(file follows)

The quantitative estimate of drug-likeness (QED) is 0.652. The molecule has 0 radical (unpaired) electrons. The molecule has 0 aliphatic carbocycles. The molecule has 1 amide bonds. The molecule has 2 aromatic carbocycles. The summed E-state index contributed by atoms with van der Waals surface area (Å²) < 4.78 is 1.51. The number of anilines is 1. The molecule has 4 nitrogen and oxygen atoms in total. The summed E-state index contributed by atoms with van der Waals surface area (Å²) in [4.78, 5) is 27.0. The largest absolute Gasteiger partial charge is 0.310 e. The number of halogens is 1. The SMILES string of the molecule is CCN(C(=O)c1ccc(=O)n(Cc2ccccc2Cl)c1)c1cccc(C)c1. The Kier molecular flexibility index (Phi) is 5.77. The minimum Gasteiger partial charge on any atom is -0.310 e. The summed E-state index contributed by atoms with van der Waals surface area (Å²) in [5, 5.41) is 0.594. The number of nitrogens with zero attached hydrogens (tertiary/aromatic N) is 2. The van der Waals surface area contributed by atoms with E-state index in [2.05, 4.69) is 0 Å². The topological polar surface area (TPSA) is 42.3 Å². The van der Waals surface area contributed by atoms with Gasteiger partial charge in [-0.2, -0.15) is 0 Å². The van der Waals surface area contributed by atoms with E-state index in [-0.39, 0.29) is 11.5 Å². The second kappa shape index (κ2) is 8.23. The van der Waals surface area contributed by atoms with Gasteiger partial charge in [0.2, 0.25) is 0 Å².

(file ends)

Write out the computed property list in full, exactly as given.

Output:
The quantitative estimate of drug-likeness (QED) is 0.652. The molecule has 0 radical (unpaired) electrons. The molecule has 0 aliphatic carbocycles. The molecule has 1 amide bonds. The molecule has 2 aromatic carbocycles. The summed E-state index contributed by atoms with van der Waals surface area (Å²) < 4.78 is 1.51. The number of anilines is 1. The molecule has 4 nitrogen and oxygen atoms in total. The summed E-state index contributed by atoms with van der Waals surface area (Å²) in [4.78, 5) is 27.0. The largest absolute Gasteiger partial charge is 0.310 e. The number of halogens is 1. The SMILES string of the molecule is CCN(C(=O)c1ccc(=O)n(Cc2ccccc2Cl)c1)c1cccc(C)c1. The Kier molecular flexibility index (Phi) is 5.77. The minimum Gasteiger partial charge on any atom is -0.310 e. The summed E-state index contributed by atoms with van der Waals surface area (Å²) in [5, 5.41) is 0.594. The number of nitrogens with zero attached hydrogens (tertiary/aromatic N) is 2. The van der Waals surface area contributed by atoms with E-state index in [2.05, 4.69) is 0 Å². The topological polar surface area (TPSA) is 42.3 Å². The van der Waals surface area contributed by atoms with Gasteiger partial charge in [-0.2, -0.15) is 0 Å². The van der Waals surface area contributed by atoms with E-state index in [-0.39, 0.29) is 11.5 Å². The second kappa shape index (κ2) is 8.23. The van der Waals surface area contributed by atoms with Gasteiger partial charge in [0.2, 0.25) is 0 Å².